Lucky Duck Aviation's FAA-certified flight instructors have created a unique step-by-step curriculum to help the land-locked proceed into the clouds. Flying Cessna 172s in their lessons and tours, Lucky Duck equips amateur pilots with the necessary tools to safely fly as a hobby or profession while learning to avoid nomadic gangs of flying saucers. The trained pilots also give guided tours of 30–60 minutes so passengers can behold some of Utah’s most notable sites, such as the Red Butte Gardens, Robert Smithson’s Spiral Jetty, and local wildlife.
Specializing in framing memorabilia, Canyon Gallery & Framing preserves prized possessions and treasured memories with expert custom-framing services and top-notch materials. Browsers can choose from more than 2,000 framing samples, hundreds of mats, and even different glass types, such as a museum glass that showcases works of art while offering a portal into any of the world's great art museums. Ready-made rectangles range from petite 5"x7" ($10+) and 11"x14" ($20+) frames to larger 20"x24" ($45+) frames, ideal for housing renegade prints ($10+). Whether it's an impressive stamp collection or the dress from a baby's first trip to a haunted mansion, custom framing ($75+) by a seasoned staff member carefully encases pieces in acid-free materials that aid in conservation.
Union Station stands out as a monument to the city’s railroading past, offering a wealth of history at the three museums housed within its Spanish Colonial Revival walls. Traverse the early days of transcontinental transportation in the Utah State Railroad Museum, examining the interactive and pictorial displays illustrating the construction of the first railroad before whistling authentic tramp tunes in the climb-inside-able rail cars outside. Old-timey gunslingers may saunter into the John M. Browning Firearms Museum, viewing a treasure trove of historic firearms such as shotguns, cannons and the first spit-wad shooters. The Browning-Kimball Classic Car Museum feeds automobile addictions with a collection of vehicular time capsules, from a 1901 single-cylinder Oldsmobile to a 1930 16-cylinder Cadillac.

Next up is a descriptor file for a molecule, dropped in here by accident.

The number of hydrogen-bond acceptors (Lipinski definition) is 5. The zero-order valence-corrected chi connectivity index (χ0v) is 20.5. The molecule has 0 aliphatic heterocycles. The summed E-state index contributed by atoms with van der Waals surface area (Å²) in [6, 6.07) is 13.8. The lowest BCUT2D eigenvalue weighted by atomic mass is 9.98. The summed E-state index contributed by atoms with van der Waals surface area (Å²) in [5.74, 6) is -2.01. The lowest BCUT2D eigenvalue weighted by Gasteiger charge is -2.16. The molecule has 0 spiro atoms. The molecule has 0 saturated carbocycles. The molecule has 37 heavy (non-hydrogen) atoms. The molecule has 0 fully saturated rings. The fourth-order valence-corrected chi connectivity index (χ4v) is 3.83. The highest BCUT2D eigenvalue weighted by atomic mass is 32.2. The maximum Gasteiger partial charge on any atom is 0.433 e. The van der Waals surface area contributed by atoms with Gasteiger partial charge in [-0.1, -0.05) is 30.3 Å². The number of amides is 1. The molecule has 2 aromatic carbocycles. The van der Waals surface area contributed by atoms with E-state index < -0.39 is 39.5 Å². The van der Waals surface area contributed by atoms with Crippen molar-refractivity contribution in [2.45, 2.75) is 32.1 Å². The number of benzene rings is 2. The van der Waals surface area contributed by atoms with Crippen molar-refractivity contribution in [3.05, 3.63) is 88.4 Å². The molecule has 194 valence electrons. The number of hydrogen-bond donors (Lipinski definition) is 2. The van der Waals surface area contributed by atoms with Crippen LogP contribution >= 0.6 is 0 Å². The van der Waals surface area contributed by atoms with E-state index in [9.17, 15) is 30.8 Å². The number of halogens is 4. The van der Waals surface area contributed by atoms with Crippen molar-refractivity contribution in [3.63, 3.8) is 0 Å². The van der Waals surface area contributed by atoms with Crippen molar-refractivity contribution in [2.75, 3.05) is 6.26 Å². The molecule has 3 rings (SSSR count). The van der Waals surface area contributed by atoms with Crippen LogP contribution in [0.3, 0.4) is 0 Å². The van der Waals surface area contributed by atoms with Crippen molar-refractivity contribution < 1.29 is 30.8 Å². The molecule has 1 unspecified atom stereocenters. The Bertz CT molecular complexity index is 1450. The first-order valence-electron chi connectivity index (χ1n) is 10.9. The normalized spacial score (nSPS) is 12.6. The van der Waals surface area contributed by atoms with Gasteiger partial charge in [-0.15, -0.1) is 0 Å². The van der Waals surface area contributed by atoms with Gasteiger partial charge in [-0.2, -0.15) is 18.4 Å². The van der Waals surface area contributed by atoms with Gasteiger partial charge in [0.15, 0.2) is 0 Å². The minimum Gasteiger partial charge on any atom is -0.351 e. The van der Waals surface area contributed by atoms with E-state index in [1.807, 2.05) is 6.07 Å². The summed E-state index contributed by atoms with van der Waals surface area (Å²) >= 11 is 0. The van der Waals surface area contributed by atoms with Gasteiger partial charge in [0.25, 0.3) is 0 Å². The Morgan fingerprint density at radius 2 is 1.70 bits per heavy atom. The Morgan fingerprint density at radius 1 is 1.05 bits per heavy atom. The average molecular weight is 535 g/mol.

More than two decades ago, Angy Ford, the owner of Bravo Arts Academy, taught her first piano lesson. In the years that followed, Angy’s student base steadily grew, taking over her home-studio space and filling it with noise like a college roommate with no conception of personal space. Angy was heartened by this positive response and overwhelmed by the number of students knocking at her door, so she moved her operation to its current Ogden studio space, which, like the home studio that came before, has continued to expand. Here, Angy couples her bread-and-butter music classes with a host of other engaging pursuits—from art classes to dance lessons—that help kids develop confidence, coordination, and artistic skills. The academy’s facilities invite tots to tumble over thick foam, ballerinas to pirouette over a floating marley floor, and pianists to tickle the ivories in a group setting.
Broken down by age group, the academy’s offerings include preschool, where classes are kept small and incorporate sign language into the curriculum, and extends all the way to private music lessons for adults. Angy models her daycare after the best practices she observed while visiting more than 50 childcare centers, encouraging creativity and learning rather than running infants through daily gauntlets of strength.
After captivating listeners as part of the Davis Arts Council's "Summer Nights with the Stars" series, Alex Boyé returns to inflate Layton community ears with an aural dose of holiday spirit. During the one-night performance, the seasoned singer will gracefully pirouette across the notes of adored classics alongside Mark Robinette's Amp'd Up Band, whose fine-tuned measures provide warm refuge from wintery chills and pickpocketing snowmen. Having sold more than half a million CDs worldwide, Boyé slides onto the stage with 15 years of experience embedded into his gold-plated vocal cords, including crowd-pleasing hits in 15 countries, a chart-topping album with the Mormon Tabernacle Choir, and several heartwarming duets with local shopping-mall Santas.
In addition to harvesting 300 acres of vegetables, the family behind Black Island Farms strives to succeed in the "agri-tainment" business. To this end, they host field trips and autumnal visits, proving that rural living is far from monotonous. Their courtyard houses more than 20 attractions for families—there's a mountain of straw, a bounce house, and even pig races. Four tractors rumble as they tow hay wagons around the estate and cross into the pumpkin patch. There, passengers disembark and pick out a complimentary pumpkin, choosing by touch or by noting which one moves when they shout "Here, boy!"
Carrots, onions, cabbage, and squash all grow on the farm, but corn often takes the spotlight. That's because in the fall, 26 acres of cornfield transform into multiple mazes called Cornfield MAiZE. The mazes have twists and turns that are appropriate for a wide range of age groups, and when Halloween rolls around, a haunted variant also appears as part of Nightmare Acres.